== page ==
Science.gov (United States)

    Ferrer-Paris, José R; Sánchez-Mercado, Ada; Viloria, Ángel L; Donaldson, John

    2013-01-01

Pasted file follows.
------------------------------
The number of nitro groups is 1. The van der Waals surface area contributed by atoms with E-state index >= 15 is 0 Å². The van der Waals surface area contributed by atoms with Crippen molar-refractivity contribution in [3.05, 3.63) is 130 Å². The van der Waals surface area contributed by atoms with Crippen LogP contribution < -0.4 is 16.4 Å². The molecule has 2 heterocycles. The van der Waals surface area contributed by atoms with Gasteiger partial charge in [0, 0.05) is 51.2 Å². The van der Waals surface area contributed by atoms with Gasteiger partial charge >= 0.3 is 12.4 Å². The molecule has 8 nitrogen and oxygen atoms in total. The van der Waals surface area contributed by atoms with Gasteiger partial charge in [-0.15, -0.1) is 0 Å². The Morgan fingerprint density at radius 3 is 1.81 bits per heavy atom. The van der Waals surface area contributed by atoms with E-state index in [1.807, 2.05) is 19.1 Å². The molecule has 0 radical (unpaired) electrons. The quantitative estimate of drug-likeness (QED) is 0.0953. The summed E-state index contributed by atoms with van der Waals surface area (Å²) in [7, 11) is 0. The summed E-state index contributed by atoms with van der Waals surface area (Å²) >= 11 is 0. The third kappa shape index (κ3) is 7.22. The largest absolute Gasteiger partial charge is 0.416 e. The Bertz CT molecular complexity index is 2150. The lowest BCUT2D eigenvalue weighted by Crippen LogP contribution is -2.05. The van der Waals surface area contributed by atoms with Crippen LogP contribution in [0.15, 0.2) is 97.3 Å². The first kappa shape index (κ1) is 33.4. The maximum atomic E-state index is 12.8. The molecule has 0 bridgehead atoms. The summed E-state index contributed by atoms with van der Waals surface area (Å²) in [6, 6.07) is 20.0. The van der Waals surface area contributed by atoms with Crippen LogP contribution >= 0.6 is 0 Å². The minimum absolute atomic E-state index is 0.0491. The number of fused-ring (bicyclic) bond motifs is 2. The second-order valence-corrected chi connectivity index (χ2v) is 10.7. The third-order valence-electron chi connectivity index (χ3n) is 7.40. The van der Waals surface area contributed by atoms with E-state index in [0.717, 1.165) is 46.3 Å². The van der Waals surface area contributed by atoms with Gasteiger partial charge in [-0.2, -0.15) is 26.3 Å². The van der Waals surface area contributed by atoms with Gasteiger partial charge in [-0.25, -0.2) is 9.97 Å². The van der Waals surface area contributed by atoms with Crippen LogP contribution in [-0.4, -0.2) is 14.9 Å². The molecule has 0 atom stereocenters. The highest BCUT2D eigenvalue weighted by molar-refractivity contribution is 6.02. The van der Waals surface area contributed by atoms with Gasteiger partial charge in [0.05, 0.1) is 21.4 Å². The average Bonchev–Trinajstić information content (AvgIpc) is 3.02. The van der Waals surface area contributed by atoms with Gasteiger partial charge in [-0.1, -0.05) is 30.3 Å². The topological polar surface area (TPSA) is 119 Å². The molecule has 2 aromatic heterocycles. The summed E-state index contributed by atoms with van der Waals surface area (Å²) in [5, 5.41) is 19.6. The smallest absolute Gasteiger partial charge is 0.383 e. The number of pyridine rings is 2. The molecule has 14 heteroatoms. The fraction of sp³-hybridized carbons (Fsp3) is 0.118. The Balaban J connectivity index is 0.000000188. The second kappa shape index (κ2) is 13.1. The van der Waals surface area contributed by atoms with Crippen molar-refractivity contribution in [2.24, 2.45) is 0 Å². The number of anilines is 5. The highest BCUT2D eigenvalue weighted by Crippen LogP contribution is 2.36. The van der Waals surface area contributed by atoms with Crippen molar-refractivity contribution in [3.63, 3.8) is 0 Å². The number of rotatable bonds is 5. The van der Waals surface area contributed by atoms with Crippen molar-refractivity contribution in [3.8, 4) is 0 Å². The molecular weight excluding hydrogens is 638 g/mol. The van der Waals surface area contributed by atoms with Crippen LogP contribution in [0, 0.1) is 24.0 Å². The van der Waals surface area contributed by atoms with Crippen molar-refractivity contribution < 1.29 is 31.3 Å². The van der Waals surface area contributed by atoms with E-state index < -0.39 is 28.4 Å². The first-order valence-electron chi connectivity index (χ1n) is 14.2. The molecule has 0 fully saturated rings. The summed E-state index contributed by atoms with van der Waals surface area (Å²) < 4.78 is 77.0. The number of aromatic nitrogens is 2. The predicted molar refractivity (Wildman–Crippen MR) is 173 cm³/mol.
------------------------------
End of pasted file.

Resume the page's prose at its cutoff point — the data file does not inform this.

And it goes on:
We aggregated data on butterfly-host plant associations from existing sources in order to address the following questions: (1) is there a general correlation between host diversity and butterfly species richness?, (2) has the evolution of host plant use followed consistent patterns across butterfly lineages?, (3) what is the common ancestral host plant for all butterfly lineages? The compilation included 44,148 records from 5,152 butterfly species (28.6% of worldwide species of Papilionoidea) and 1,193 genera (66.3%). The overwhelming majority of butterflies use angiosperms as host plants. Fabales is used by most species (1,007 spp.) from all seven butterfly families and most subfamilies, Poales is the second most frequently used order, but is mostly restricted to two species-rich subfamilies: Hesperiinae (56.5% of all Hesperiidae), and Satyrinae (42.6% of all Nymphalidae). We found a significant and strong correlation between host plant diversity and butterfly species richness. A global test for congruence (Parafit test) was sensitive to uncertainty in the butterfly cladogram, and suggests a mixed system with congruent associations between Papilionidae and magnoliids, Hesperiidae and monocots, and the remaining subfamilies with the eudicots (fabids and malvids), but also numerous random associations. The congruent associations are also recovered as the most probable ancestral states in each node using maximum likelihood methods. The shift from basal groups to eudicots appears to be more likely than the other way around, with the only exception being a Satyrine-clade within the Nymphalidae that feed on monocots. Our analysis contributes to the visualization of the complex pattern of interactions at superfamily level and provides a context to discuss the timing of changes in host plant utilization that might have promoted diversification in some butterfly lineages.